Apprenticeship Levy a “lose-lose” scenario
Dame Judith Hackitt has called upon the government to rethink the Apprenticeship Levy, which she says has turned a “win-win” scenario to a “lose-lose” scenario. Dame Judith was addressing numerous captains of industry at the Semta Skills Awards in London.
During her speech she said that the new system, which finances apprenticeships, needed urgent radical reforms to reverse the ‘collapse’ of new start apprenticeships.
“We are not asking for the levy to be scrapped but it does need a rethink if it is to achieve what we all want and what the UK needs for the future.
“We have seen the number of new starts collapse with many companies postponing or halting apprenticeships. What should have been a win-win has become a lose-lose.
“To train the talented individuals we are going to see here tonight costs more that £27,000. Providers are reluctant to offer courses, which cost more than the cap, so there is a need to recognise the true cost of different types of apprenticeship not have one simple cap.
“There needs to be greater flexibility for employers and providers to agree payment schedules especially in sectors like ours where upfront costs are high.
“The expiry date of funds needs to increase – an average engineering apprenticeship takes 48 months.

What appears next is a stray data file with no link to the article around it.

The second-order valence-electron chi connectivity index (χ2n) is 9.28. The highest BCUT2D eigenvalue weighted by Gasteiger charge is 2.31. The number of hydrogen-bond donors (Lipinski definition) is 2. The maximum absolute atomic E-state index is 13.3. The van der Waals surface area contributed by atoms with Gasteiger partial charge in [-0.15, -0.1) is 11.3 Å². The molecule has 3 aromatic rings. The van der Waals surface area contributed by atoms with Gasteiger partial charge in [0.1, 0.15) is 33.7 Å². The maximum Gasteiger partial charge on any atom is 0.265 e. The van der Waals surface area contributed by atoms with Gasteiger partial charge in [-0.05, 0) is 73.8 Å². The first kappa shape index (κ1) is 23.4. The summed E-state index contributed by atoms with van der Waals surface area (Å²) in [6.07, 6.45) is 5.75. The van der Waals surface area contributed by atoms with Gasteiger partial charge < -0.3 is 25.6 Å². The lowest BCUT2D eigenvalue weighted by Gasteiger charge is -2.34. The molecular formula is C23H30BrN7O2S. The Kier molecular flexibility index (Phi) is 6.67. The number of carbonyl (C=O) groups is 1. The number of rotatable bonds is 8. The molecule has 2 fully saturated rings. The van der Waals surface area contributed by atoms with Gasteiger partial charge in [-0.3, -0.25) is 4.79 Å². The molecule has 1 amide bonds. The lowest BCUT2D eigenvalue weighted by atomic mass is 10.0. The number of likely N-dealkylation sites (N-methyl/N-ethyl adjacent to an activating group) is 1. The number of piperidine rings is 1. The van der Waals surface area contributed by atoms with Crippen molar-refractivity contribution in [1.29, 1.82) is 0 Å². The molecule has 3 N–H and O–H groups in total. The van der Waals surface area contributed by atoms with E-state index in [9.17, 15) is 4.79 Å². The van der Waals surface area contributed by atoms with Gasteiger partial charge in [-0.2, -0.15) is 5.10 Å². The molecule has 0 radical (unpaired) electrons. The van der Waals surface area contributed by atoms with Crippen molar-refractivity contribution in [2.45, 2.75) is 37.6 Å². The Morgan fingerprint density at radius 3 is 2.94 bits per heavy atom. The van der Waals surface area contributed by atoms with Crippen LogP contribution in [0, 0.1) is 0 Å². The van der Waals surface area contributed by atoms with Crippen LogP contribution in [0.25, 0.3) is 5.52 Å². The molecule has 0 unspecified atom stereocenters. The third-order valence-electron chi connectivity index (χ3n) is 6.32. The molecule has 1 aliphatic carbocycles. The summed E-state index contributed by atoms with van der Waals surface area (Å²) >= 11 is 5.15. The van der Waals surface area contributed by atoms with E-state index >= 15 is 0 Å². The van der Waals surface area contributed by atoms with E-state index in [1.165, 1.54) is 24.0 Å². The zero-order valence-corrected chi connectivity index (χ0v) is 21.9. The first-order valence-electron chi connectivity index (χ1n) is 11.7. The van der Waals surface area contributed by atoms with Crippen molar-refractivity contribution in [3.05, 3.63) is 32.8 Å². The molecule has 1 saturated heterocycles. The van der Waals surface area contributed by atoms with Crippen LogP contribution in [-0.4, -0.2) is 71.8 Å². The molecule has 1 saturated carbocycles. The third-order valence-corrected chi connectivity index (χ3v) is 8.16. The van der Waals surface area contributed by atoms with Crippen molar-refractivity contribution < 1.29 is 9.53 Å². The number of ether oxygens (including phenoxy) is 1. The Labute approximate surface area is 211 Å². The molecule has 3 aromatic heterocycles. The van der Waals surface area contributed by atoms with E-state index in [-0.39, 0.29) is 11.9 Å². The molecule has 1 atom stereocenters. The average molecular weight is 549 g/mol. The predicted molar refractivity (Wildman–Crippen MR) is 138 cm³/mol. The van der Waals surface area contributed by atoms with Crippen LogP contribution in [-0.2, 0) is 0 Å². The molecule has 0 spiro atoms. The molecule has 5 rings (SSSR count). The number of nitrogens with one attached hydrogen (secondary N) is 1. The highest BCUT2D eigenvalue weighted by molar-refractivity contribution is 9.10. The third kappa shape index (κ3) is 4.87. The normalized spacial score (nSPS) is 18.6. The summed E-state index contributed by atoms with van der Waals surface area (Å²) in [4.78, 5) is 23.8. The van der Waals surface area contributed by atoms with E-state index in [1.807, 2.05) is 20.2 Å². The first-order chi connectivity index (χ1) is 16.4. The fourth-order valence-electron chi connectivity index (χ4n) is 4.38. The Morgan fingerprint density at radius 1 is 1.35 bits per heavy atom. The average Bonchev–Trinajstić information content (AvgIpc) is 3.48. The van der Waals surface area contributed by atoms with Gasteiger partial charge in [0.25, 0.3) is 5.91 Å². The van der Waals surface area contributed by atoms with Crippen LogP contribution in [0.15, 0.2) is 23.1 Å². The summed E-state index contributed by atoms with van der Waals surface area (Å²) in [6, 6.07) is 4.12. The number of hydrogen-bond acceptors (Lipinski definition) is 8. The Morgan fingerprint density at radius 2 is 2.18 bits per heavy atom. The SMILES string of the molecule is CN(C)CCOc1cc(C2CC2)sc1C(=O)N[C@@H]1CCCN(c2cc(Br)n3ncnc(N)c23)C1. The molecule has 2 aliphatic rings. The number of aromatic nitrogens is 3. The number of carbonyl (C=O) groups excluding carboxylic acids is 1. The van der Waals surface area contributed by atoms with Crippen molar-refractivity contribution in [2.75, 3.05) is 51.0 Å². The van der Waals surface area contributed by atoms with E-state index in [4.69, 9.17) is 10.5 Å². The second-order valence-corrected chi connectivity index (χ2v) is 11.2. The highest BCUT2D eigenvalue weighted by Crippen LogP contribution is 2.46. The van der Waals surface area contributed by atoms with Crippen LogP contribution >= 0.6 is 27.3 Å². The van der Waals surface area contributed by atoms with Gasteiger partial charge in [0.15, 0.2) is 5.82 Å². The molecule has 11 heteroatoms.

“The rules on transfer of unused levy need to be relaxed – moving the current cap at 10% to 50% would stimulate levy funds being used across supply chains.
“The levy should be used for what is says on the tin ¬- apprenticeships, without dilution to fund other training schemes.
“And the process of approval of apprenticeship standards must be streamlined. We know that the IFA has taken time to set up, but if we are to achieve the momentum we need on apprenticeships we cannot have the delays and deferrals, which we have been seeing.
“We all need to work together to make this as easy to implement as possible, not create unnecessary obstacles when we all want the same thing – more and more young people taking up apprenticeships.
“These conversations need to continue elsewhere – and urgently.”